- The answer is Community
Four Marks of the faithful community: Devoted to the apostles teaching, community, sharing meals and prayers
studying the earliest apostolic witness or biblical texts - it is how we know of Jesus
too often taken for granted
Hospitality and radical table sharing were hallmarks of Jesus’ ministry
Breaking of Bread
Not just for worship anymore!
Take a tip from the evangelicals- prayer is important!
Interesting article on the health benefits of prayer
Is this the focus of the church today?
Emergent church- back to the basics
Simple faithful living lead to awe
What defines the church?
Confession: Acts 2:36 (NRSV)36 Therefore let the entire house of Israel know with certainty that God has made him both Lord and Messiah, this Jesus whom you crucified."
Action:Acts 2:42 (NRSV) 42 They devoted themselves to the apostles' teaching and fellowship, to the breaking of bread and the prayers.
They worshiped in the Temple and in their homes. “Having accepted the old, they also embraced the new, and the transformation of their lives was expressed in their worship as well as in their relationships with their neighbors.” (Charles Cousar, Texts for Preaching, Year A, p. 283)
“The currents of mutual love and concert to which the text bears witness could not be contained within the bounds of the Christian fellowship itself, by lapped outside, catching up other persons in their appeal. The amazing growth of the young church is seen by Luke not as an end in itself, but as a result of the combined energies of God’s Spirit and of the affection of the members.” (Cousar, p. 284)
Model for our churches?
Sell pieces of property and possessions and distribute them as any had need
What would happen if the church began to sell its property and distribute the proceeds to those who were of need
Go out in a blaze of faithfulness
Ex: Simple Way and Shane Claiborne - maybe Jesus meant what he said
What’s an average day look like at The Simple Way?
It’s a little easier to describe an “average” week. We have prayer each morning (at 8am). Then we dive into days that are filled with things like hanging with friends in the neighborhood or folks living on the streets, helping kids with homework, and helping folks get to appointments. We’ve got some lovely gardens and a little neighborhood thrift store. Most of us work jobs part-time and that frees us up to do other stuff we don’t get paid to do, but love. Activities and programs change from time to time, but we share food with lots of families, and try to be good neighbors. We have dinners together each week, and we have a Sabbath one day each week where everything rests. There are times where we have other things that grab our attention around some of the systemic injustices around us. Right now we are working hard to end gun violence on our streets, and to create some local jobs and more stable housing for folks. It’s not always sexy. In fact, we had some visitors that lived here for a week, and at the end of it we asked them what they learned. They said, “We learned it’s not that spectacular, and that we can do this right where we are.” That’s a good word.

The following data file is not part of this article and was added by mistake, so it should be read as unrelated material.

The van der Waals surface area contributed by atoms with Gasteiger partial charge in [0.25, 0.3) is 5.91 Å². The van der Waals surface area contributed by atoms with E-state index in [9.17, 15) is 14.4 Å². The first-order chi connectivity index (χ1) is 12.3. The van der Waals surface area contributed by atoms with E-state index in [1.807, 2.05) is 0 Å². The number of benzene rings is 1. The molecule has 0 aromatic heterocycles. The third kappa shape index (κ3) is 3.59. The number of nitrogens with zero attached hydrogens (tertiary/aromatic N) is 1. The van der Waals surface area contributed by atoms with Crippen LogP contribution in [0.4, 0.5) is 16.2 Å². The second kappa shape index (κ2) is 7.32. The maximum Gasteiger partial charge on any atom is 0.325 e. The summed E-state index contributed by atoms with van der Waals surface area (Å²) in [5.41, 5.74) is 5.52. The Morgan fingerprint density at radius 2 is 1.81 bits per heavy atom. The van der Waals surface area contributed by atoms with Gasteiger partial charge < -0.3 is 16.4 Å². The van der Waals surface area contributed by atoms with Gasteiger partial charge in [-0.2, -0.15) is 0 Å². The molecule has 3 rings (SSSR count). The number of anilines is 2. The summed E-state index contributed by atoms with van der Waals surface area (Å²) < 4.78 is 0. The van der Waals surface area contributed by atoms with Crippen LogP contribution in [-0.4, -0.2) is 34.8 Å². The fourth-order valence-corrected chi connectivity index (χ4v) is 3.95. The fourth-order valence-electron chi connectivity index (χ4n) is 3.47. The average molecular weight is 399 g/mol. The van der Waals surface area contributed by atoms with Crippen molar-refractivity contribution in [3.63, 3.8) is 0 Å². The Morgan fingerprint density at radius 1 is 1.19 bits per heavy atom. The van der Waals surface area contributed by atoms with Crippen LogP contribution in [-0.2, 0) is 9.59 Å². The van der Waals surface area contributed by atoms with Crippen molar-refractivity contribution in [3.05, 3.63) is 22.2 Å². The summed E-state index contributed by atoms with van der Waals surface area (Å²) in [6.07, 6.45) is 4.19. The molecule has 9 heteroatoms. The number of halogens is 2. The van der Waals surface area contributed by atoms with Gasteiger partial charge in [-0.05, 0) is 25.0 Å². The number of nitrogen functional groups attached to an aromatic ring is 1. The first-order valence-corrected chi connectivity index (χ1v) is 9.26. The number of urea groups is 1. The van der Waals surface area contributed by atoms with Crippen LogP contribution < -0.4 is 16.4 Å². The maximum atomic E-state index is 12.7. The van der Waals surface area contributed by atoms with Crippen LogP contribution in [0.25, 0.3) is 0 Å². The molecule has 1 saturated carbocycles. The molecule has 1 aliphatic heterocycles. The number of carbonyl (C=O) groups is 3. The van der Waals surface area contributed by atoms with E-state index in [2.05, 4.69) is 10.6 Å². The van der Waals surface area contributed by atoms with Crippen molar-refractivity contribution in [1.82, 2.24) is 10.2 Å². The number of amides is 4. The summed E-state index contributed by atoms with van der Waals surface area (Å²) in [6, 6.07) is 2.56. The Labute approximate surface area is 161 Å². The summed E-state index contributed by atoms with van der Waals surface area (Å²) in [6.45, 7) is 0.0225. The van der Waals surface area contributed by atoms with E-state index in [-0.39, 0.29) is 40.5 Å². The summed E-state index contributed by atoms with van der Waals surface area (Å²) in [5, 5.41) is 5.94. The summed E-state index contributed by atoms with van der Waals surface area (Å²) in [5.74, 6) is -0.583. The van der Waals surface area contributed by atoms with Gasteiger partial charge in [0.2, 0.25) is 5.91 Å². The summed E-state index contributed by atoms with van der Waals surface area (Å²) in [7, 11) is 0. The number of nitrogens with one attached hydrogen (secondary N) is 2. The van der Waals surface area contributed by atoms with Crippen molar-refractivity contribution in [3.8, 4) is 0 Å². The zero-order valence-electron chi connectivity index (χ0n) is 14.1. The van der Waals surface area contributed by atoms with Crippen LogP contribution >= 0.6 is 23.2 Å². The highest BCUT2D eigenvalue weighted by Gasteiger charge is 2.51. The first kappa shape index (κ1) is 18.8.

Doesn’t always work perfectly (see Acts 5:1-11)
- Beware Nostalgia- this communal living, growth and sacrifice come as a result of the four marks of Christian community
Celebration of what Christ did is lived out in their relationships. We cannot separate our relationship with God from our relationships with others. “The sense of awe that permeated the lives of the first disciples not only bound them to the object of their awe, the God who raised Jesus from the dead, but bound them also to one another.” (Cousar, p. 284)
Do “Church Growth” experts get the point of this passage? Does Luke see growth as the ends, or as a natural result? When we focus on “growing the Church,” are we missing something elemental - or is this just the kind of thinking that has perpetuated decades of decline?
“The text makes quite clear, this successful evangelistic effort was a by-product of their energies. An important by-product, to be sure, but not the primary focus of the early Christian’ concern. They did not “devote” themselves to evangelism, but to teaching and fellowship, to worship and acts of caring. And the growth of the church was generated out of these activities by the Spirit of God.” (Cousar, p. 284)
To what extent does this describe your church? Why or why not?
- Does your faith change the way you live- what you say, do, eat, who you eat with, talk do, avoid, engage? Shouldn’t it?
- Be careful about preaching on the “redemptive power of suffering”
- A way to interpret your own suffering
- Also has been used to justify doing nothing while others suffer and to justify oppression
THANK YOU FOR LISTENING AND GET IN TOUCH:
Thanks to our Psalms correspondent, Richard Bruxvoort Colligan (psalmimmersion.com, @pomopsalmist). Thank you to Scott Fletcher for our voice bumpers, Dick Dale and the Del Tones for our Theme music (“Misirlou”), Nicolai Heidlas (“Sunday Morning”, "Real Ride" and “Summertime”) and The Steel Wheels for our transition music(“Nola’s First Dance” from their album Lay Down, Lay Low) and Paul and Storm for our closing music (“Oh No”).